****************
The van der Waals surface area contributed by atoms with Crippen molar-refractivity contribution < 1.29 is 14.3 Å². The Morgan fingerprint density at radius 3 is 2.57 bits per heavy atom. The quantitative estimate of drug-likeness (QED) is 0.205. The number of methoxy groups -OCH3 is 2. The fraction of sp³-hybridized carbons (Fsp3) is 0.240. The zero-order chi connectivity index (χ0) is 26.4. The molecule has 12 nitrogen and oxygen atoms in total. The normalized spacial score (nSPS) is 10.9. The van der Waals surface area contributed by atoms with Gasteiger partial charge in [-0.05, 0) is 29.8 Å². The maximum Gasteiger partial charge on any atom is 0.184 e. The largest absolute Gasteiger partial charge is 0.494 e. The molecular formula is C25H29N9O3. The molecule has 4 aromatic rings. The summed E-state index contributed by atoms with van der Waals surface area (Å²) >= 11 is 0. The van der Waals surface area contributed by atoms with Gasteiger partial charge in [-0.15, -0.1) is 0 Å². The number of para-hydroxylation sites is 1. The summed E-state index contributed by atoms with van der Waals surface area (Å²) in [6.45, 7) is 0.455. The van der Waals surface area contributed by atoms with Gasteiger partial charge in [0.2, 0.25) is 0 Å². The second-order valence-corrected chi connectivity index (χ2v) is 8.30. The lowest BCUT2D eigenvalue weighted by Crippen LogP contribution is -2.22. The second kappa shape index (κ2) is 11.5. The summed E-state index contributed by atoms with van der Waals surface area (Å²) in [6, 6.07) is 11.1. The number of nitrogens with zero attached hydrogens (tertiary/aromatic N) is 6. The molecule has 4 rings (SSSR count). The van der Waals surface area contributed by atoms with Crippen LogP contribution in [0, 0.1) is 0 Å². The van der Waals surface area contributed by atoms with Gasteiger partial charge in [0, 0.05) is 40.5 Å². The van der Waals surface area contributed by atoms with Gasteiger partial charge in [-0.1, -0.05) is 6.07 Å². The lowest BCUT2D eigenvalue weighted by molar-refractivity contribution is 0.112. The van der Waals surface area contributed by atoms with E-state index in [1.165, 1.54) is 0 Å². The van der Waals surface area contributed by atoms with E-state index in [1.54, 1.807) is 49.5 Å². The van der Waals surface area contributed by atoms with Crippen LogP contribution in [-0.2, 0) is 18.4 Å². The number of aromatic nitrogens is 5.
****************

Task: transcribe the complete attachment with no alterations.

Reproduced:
The van der Waals surface area contributed by atoms with Crippen molar-refractivity contribution < 1.29 is 14.3 Å². The Morgan fingerprint density at radius 3 is 2.57 bits per heavy atom. The quantitative estimate of drug-likeness (QED) is 0.205. The number of methoxy groups -OCH3 is 2. The fraction of sp³-hybridized carbons (Fsp3) is 0.240. The zero-order chi connectivity index (χ0) is 26.4. The molecule has 12 nitrogen and oxygen atoms in total. The normalized spacial score (nSPS) is 10.9. The van der Waals surface area contributed by atoms with Gasteiger partial charge in [-0.05, 0) is 29.8 Å². The maximum Gasteiger partial charge on any atom is 0.184 e. The largest absolute Gasteiger partial charge is 0.494 e. The molecular formula is C25H29N9O3. The molecule has 4 aromatic rings. The summed E-state index contributed by atoms with van der Waals surface area (Å²) >= 11 is 0. The van der Waals surface area contributed by atoms with Gasteiger partial charge in [-0.15, -0.1) is 0 Å². The number of para-hydroxylation sites is 1. The summed E-state index contributed by atoms with van der Waals surface area (Å²) in [6.45, 7) is 0.455. The van der Waals surface area contributed by atoms with Gasteiger partial charge in [0.2, 0.25) is 0 Å². The second-order valence-corrected chi connectivity index (χ2v) is 8.30. The lowest BCUT2D eigenvalue weighted by Crippen LogP contribution is -2.22. The second kappa shape index (κ2) is 11.5. The summed E-state index contributed by atoms with van der Waals surface area (Å²) in [6, 6.07) is 11.1. The number of nitrogens with zero attached hydrogens (tertiary/aromatic N) is 6. The molecule has 4 rings (SSSR count). The van der Waals surface area contributed by atoms with Crippen LogP contribution in [0, 0.1) is 0 Å². The van der Waals surface area contributed by atoms with Gasteiger partial charge in [0, 0.05) is 40.5 Å². The van der Waals surface area contributed by atoms with Gasteiger partial charge in [-0.1, -0.05) is 6.07 Å². The lowest BCUT2D eigenvalue weighted by molar-refractivity contribution is 0.112. The van der Waals surface area contributed by atoms with E-state index in [1.165, 1.54) is 0 Å². The van der Waals surface area contributed by atoms with E-state index in [1.54, 1.807) is 49.5 Å². The van der Waals surface area contributed by atoms with Crippen LogP contribution in [-0.2, 0) is 18.4 Å². The number of aromatic nitrogens is 5.